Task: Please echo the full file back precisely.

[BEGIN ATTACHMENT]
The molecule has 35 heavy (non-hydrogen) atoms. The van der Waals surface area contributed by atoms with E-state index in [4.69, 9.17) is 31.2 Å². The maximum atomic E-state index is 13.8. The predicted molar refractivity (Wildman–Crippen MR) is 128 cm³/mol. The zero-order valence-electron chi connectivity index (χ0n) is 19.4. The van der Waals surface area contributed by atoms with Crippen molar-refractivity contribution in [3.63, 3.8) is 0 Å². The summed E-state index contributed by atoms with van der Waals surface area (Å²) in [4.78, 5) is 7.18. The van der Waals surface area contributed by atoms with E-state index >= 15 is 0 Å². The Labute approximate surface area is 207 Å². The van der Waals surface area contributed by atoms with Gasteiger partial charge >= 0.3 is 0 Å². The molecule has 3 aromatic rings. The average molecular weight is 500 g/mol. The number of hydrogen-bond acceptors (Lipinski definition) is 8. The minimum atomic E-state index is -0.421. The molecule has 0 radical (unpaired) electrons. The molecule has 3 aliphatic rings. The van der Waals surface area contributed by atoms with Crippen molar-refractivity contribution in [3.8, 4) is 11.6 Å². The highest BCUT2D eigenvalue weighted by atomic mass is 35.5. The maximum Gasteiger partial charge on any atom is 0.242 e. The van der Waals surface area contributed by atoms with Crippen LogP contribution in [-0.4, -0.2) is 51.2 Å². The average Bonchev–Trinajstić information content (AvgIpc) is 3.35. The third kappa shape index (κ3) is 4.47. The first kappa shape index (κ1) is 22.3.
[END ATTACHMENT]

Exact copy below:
The molecule has 35 heavy (non-hydrogen) atoms. The van der Waals surface area contributed by atoms with E-state index in [4.69, 9.17) is 31.2 Å². The maximum atomic E-state index is 13.8. The predicted molar refractivity (Wildman–Crippen MR) is 128 cm³/mol. The zero-order valence-electron chi connectivity index (χ0n) is 19.4. The van der Waals surface area contributed by atoms with Crippen molar-refractivity contribution in [3.63, 3.8) is 0 Å². The summed E-state index contributed by atoms with van der Waals surface area (Å²) in [4.78, 5) is 7.18. The van der Waals surface area contributed by atoms with E-state index >= 15 is 0 Å². The Labute approximate surface area is 207 Å². The van der Waals surface area contributed by atoms with Gasteiger partial charge >= 0.3 is 0 Å². The molecule has 3 aromatic rings. The average molecular weight is 500 g/mol. The number of hydrogen-bond acceptors (Lipinski definition) is 8. The minimum atomic E-state index is -0.421. The molecule has 0 radical (unpaired) electrons. The molecule has 3 aliphatic rings. The van der Waals surface area contributed by atoms with Crippen molar-refractivity contribution in [3.8, 4) is 11.6 Å². The highest BCUT2D eigenvalue weighted by atomic mass is 35.5. The maximum Gasteiger partial charge on any atom is 0.242 e. The van der Waals surface area contributed by atoms with Crippen LogP contribution in [-0.4, -0.2) is 51.2 Å². The average Bonchev–Trinajstić information content (AvgIpc) is 3.35. The third kappa shape index (κ3) is 4.47. The first kappa shape index (κ1) is 22.3.